The problem at hand?
Access to hygiene products is not a luxury but a basic necessity. Female hygiene products range from shampoos and shaving equipment to sanitary napkins and tampons. Unlike shampoo and shaving equipment, women cannot cut back on menstrual products. These essential products are not exempt from state taxes and are expensive for consumers with limited budgets.
What is Period Poverty?
Period poverty refers to the lack of access to menstrual products, education, and hygiene facilities. It is a widespread yet highly neglected issue worldwide, especially in Pakistan.
In Pakistan, period poverty is not just a result of financial restrictions. A considerable part of the problem also takes root in the taboos surrounding menstruation; menstruating women are considered impure and dirty. Such social stigmas hinder women from accessing menstrual products and discussing their health and hygiene.
What is the scope of menstrual education in Pakistan?
According to U-Report, a flagship program of UNICEF, 49% of young girls in Pakistan barely have any knowledge of periods before their first cycle. Only 20% of them learn about menstruation in schools. To tackle the issue at hand, it is essential to understand that period poverty is not only a result of women’s financial restrictions but also socio-cultural norms that have made menstruation a taboo, a topic unfit for public discussion. It is socially unacceptable for young girls to access information about their menstrual and reproductive health. This lack of knowledge gives rise to and perpetuates many baseless myths.
What are the consequences of period poverty?
A US-based study revealed that an average woman spends around thirteen dollars per month on menstrual products. Women often lean towards unhealthy and non-sanitary practices like sharing rags and clothes, which results in urinary infections and other health conditions. The social stigma surrounding menstruation also causes young girls to develop low esteem, feelings of shame, and distress, limiting their day-to-day activities. Menstruating women are also subjected to social sanctions in certain cultures, such as being prohibited from touching certain foods. Since educational facilities lack menstrual supplies and have poor sanitation and hygienic facilities, girls on their period also avoid going to school, hindering their academic performance.
What can be done?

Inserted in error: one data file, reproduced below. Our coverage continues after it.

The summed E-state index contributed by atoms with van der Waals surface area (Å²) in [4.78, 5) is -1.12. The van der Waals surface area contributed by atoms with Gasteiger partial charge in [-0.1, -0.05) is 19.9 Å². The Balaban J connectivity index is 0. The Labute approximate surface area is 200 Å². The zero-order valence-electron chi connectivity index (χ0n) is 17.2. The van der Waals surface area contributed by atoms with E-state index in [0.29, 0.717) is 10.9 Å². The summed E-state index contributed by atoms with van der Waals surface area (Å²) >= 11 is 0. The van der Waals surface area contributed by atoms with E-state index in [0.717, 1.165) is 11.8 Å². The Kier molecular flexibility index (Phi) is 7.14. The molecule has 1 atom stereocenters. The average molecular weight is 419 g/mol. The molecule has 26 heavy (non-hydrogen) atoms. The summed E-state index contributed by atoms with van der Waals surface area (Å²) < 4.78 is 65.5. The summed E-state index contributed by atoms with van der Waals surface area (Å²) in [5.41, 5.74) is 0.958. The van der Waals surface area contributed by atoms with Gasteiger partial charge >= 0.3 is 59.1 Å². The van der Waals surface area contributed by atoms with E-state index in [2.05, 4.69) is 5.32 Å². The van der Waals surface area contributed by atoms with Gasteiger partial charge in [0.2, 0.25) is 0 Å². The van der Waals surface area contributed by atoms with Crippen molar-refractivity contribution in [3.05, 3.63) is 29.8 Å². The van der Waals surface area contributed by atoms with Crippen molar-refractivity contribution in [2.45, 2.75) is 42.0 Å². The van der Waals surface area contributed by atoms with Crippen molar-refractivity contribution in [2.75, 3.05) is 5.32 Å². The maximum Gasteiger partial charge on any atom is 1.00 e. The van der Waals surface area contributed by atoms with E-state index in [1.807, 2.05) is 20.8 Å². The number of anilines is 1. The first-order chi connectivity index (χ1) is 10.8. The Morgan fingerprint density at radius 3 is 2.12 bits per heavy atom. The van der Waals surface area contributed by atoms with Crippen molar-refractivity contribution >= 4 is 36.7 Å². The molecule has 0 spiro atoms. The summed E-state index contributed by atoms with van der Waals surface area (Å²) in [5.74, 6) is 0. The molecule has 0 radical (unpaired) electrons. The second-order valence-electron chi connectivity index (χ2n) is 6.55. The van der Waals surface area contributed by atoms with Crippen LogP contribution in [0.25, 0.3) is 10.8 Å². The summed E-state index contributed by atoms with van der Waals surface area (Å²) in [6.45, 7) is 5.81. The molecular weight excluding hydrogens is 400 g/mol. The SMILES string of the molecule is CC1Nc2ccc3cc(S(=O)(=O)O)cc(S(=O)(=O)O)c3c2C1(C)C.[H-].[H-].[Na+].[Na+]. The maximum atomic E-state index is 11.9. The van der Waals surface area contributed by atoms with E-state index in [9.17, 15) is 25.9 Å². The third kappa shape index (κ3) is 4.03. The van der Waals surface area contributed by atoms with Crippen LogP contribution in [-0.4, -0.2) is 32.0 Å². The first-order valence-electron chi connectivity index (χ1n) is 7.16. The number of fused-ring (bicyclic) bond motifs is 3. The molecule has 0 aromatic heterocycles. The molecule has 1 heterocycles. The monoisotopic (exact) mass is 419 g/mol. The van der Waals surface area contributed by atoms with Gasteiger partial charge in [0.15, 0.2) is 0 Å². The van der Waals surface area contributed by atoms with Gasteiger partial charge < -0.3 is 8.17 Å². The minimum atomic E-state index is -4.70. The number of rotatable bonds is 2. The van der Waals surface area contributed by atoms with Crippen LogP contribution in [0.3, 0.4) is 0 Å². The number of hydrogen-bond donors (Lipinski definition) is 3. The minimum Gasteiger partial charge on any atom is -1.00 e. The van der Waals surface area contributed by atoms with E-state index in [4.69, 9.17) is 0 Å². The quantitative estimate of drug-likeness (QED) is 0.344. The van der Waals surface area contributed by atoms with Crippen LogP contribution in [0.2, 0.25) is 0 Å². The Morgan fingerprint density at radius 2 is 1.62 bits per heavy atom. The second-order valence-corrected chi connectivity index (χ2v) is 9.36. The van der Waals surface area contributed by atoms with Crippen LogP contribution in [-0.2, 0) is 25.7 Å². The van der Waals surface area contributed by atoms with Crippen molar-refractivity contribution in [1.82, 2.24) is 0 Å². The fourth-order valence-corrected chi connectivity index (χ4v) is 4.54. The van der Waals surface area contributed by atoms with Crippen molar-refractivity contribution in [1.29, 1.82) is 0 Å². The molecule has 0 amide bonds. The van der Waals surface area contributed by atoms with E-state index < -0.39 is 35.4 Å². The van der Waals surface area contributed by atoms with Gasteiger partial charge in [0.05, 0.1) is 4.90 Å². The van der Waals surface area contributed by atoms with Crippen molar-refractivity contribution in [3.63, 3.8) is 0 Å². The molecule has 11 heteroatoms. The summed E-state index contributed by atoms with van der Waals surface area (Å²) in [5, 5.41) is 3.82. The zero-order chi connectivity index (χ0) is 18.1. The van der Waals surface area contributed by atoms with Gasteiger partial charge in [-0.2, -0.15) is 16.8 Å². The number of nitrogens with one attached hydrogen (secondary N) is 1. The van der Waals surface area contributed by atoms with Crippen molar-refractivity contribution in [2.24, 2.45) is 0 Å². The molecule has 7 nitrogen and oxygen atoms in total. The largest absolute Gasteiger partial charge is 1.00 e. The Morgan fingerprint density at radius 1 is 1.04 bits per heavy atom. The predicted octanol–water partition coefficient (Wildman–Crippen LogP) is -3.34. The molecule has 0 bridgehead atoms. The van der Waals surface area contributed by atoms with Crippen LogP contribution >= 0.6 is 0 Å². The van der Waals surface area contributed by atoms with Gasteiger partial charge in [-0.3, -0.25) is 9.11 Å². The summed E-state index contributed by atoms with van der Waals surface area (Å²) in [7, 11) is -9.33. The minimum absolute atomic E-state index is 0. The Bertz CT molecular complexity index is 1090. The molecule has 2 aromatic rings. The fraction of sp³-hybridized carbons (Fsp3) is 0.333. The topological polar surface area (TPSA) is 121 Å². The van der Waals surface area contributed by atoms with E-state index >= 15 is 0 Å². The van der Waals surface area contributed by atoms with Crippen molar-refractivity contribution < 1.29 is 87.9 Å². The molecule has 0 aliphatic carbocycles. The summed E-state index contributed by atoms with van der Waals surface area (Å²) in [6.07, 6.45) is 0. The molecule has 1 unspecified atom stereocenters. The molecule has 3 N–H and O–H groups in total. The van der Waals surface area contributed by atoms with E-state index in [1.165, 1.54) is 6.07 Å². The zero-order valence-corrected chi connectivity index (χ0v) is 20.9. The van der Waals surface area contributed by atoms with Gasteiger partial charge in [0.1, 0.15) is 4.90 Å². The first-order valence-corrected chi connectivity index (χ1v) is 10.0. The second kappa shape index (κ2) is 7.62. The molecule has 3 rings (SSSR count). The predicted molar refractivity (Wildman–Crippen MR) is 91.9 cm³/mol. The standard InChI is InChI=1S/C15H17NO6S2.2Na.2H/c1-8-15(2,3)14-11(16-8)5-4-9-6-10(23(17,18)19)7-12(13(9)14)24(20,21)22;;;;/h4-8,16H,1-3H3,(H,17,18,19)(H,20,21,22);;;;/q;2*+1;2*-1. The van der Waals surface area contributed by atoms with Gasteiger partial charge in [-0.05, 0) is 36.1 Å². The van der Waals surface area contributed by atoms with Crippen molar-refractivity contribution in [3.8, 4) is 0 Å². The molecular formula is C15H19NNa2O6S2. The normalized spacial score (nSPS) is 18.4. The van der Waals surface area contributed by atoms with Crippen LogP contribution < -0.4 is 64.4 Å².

Communities must acknowledge that having access to menstrual products and information is not a privilege but a necessity. In a survey conducted on 2000 women, approximately half of the women faced period poverty, and 80 percent of them believed it was a genuine issue. Around 1200 claimed they had to budget to afford sanitary products. 70 percent of them demanded that government should supply free menstrual products. In November 2020, Scotland became the first country in the world to make sanitary products free of cost. Following their footsteps, period products should be available free of charge, especially in schools, colleges, and universities.
Several initiatives have also sprung up to facilitate women in combating period poverty. One of these was Girlythings, an application that delivers menstrual products to women with disabilities at their doorsteps. They also supply an “Urgent Kit” that includes instant stain remover, sanitary napkins, and undergarments.
Women’s fundamental right is to learn about something that dominates a significant part of their lives. Raising awareness about the use and importance of hygiene products, along with busting the myths and stigmas surrounding this very natural process, is necessary to end the taboo surrounding this issue. The Lokhandwala sisters started a women-led NGO, “Her Pakistan,” which conducts seminars and workshops in different institutes, especially in remote and underdeveloped areas. They aim to eradicate the misinformation and myths that surround menstruation.
Initiatives such as these are highly effective, but steps on a much larger scale must be taken to make period poverty obsolete. Women must be empowered regarding their health to create an equitable community and lead lives to their fullest potential.
Written by: Laiba Bilal – Marketing Intern
Edited by: Eman Toosy (Team Content Review Shalamar Literary Society, SMDC)